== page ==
The Blu-ray: Vital Disc Stats
Kino brings 'Drawing Flies' to Blu-ray on a BD-25 disc housed in a keepcase. After some warnings and logos the screen transitions to a standard menu.
The movie is provided with a black and white 1080p/AVC MPEG-4 transfer in the 1.66:1 aspect ratio. Shot in 1995 on 16mm with a mostly volunteer crew, 'Drawing Flies' doesn't exactly look too great by traditional standards, but the transfer is seemingly authentic and technically sound.
The print source features steady signs of moderate wear with frequent specks, scratches, hairs, and vertical lines. Though clearly visible, these instances of damage don't take away much from the experience, and instead simply add to the gritty, indie spirit of the production. A heavy layer of grain is also present, and there are no signs of unnecessary digital processing or manipulation. Clarity is rather soft and, for a high definition image, a bit indistinct and flat. Fine textures are visible in certain shots, but for the most part the image looks very rough and in some cases the details of the picture faintly mush together. This is also exasperated by the film's blown out white levels which carry an overexposed appearance. Blacks are solid, though shadow delineation is similarly muddy.
For all intents and purposes, the movie is really pretty ugly in high definition. With that said, the transfer respects the film's ultra low budget roots and presents a technically strong translation of the source material. This is a gritty black and white indie flick, and as far as I can tell it looks exactly like it's supposed to. It's rough and kind of ugly, but the style suits the material well and the image reflects the inherent nature of the movie's original production and chosen aesthetic. This makes it a little difficult to award the video a traditional star rating, though, so while I think the score given is fair, fans who know what to expect should probably take it with a grain of salt.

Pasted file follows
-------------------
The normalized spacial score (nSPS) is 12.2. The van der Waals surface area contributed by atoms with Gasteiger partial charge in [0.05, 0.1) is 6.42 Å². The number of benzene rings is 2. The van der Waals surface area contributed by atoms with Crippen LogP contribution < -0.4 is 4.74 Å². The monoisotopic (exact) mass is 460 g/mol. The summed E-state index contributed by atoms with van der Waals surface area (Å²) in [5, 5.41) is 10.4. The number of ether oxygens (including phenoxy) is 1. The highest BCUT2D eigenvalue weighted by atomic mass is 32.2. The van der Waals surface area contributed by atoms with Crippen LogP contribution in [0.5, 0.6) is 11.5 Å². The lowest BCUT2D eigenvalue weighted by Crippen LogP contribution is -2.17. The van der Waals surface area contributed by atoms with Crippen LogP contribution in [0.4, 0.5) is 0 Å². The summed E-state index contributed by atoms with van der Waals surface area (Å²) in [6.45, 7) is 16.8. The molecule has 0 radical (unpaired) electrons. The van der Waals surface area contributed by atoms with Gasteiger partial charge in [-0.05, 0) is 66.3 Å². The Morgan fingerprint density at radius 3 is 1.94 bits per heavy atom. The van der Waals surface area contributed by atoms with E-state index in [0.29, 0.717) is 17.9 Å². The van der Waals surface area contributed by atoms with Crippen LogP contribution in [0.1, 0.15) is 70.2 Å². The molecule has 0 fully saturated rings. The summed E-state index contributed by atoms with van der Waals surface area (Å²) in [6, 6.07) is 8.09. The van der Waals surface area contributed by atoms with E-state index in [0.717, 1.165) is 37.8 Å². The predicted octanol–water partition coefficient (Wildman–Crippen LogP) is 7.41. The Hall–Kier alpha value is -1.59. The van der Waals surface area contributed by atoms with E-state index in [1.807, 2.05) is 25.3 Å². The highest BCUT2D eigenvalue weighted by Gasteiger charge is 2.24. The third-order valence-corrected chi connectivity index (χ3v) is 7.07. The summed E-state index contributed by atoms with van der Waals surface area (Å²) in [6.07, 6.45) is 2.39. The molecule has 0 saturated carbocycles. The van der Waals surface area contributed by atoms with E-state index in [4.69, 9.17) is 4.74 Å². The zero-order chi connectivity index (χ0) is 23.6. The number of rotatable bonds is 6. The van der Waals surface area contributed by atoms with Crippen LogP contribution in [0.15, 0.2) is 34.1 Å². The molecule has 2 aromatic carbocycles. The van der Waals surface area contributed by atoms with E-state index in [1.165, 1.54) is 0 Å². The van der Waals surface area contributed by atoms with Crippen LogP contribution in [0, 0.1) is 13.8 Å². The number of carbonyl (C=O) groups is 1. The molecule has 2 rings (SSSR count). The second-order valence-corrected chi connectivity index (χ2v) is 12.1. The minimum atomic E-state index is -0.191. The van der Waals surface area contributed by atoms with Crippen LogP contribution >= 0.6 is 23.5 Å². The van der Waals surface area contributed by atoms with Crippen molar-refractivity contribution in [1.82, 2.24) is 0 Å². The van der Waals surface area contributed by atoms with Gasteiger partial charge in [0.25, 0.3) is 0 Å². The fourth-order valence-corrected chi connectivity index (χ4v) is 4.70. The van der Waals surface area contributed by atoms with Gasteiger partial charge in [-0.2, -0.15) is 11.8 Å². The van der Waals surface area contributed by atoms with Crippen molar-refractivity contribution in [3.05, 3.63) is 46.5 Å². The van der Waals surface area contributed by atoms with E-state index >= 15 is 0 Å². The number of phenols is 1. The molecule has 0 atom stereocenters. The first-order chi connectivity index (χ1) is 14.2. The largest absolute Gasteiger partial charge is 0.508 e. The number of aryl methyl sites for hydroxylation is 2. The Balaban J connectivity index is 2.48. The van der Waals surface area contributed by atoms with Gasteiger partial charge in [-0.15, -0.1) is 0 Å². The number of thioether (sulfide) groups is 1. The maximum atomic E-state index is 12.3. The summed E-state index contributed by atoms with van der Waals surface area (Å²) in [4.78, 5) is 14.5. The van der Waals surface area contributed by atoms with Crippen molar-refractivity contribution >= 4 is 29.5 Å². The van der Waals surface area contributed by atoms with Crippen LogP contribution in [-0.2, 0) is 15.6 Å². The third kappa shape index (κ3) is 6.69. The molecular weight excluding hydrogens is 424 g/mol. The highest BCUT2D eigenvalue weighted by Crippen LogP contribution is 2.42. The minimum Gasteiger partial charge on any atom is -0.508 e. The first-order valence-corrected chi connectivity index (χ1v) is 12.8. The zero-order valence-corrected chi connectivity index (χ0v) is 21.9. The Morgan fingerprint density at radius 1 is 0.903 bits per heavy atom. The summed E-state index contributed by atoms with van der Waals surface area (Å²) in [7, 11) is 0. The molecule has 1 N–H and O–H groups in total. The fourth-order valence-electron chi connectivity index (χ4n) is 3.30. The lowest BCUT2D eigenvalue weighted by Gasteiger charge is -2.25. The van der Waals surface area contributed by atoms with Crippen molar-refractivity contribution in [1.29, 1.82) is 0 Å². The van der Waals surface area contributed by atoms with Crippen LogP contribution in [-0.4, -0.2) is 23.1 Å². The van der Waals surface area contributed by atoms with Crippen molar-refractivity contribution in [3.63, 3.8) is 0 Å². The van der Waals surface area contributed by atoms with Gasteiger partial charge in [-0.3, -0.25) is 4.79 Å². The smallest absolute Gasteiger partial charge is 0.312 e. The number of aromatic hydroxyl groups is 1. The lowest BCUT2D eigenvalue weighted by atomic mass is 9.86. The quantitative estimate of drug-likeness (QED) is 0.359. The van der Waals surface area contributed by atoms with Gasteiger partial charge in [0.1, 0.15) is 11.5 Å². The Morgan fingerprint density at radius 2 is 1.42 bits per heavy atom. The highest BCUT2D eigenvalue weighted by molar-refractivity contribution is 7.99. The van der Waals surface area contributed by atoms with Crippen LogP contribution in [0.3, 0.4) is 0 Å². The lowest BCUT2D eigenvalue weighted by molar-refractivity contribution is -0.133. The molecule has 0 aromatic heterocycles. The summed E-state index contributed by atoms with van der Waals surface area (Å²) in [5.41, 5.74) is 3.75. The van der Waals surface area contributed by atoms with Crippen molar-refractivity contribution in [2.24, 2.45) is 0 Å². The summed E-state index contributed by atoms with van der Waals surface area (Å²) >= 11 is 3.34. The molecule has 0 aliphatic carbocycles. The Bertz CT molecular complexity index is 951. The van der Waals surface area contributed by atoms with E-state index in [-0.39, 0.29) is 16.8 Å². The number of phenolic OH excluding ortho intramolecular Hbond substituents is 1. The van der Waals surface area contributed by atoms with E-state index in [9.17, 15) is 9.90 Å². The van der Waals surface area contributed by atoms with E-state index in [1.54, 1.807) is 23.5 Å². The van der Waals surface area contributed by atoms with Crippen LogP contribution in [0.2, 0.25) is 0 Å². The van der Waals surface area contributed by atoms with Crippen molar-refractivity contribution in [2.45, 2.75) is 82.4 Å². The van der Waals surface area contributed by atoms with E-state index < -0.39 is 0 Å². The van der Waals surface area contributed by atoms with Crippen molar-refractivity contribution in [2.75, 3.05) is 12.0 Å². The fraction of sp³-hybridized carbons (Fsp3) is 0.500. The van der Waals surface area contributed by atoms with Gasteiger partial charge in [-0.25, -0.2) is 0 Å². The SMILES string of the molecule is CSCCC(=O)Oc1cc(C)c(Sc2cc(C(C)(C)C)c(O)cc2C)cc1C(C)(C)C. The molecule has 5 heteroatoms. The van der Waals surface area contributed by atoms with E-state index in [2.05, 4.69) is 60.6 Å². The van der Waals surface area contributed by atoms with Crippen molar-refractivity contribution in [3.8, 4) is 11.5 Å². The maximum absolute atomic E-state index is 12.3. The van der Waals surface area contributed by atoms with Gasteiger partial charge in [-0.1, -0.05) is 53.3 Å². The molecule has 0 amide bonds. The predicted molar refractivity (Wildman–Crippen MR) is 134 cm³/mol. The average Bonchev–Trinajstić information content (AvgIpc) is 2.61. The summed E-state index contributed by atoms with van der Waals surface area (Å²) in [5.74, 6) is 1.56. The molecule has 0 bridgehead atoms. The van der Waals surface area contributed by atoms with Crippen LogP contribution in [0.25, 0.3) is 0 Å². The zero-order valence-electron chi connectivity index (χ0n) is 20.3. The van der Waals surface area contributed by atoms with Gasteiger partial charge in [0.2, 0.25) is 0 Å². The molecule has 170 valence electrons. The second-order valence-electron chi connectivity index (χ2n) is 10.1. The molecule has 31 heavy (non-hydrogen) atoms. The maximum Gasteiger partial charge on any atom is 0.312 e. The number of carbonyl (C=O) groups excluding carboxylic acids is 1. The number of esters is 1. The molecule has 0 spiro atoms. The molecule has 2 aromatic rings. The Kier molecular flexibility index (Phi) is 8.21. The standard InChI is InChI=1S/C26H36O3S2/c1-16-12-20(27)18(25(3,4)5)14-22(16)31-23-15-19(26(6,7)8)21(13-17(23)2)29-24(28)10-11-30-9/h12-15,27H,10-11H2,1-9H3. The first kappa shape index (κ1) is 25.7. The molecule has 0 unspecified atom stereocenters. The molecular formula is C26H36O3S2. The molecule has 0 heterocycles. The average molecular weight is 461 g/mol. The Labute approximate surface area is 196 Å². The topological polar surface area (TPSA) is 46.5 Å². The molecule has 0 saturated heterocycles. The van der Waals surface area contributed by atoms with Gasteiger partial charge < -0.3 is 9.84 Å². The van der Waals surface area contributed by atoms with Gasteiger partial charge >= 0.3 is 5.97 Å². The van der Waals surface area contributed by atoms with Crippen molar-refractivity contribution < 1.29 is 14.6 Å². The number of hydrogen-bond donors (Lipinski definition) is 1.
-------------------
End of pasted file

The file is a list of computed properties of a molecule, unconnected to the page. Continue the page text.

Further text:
The film is presented with an English DTS-HD MA Mono track. Like the video, this audio mix is very rough around the edges, but the limited sound does manage to get the job done –- even if there are some notable issues.
Dialogue is noticeably muffled and a bit muddled throughout, but thankfully speech remains mostly audible. The entire track has an exceedingly flat quality with limited range. The minimal effects work that is present is adequate and the music comes through decently, but this is about as basic as a mix can get. Likewise, the recording quality of the various elements is definitely rough, and background noise is audible that can sometimes overpower dialogue. Some hissing is also apparent, but doesn't ruin the experience.
This track is clearly the result of a low budget production, and while its deficiencies are all understandable, there are times when dialogue is a little hard to make out.
Kino has put together a great assortment of special features, including two commentaries with the cast and crew. All of the extras are presented in standard definition with Dolby Digital 2.0 audio and no subtitles (unless noted otherwise).
'Drawing Flies' is an odd, problematic, but still sporadically enjoyable 90s indie effort. The film's slacker comedy can be amusing and its penchant for eccentricity is unique, but the runtime does becomes tedious and the execution is notably amateur. The video and audio are clearly products of the film's low budget, and while seemingly authentic, they are very underwhelming. Thankfully, we get a healthy assortment of interesting supplements. Though hard to find for many years, the film finally gets a proper release and while the movie certainly has issues, fans of View Askew and Kevin Smith will definitely want to check this anniversary disc out.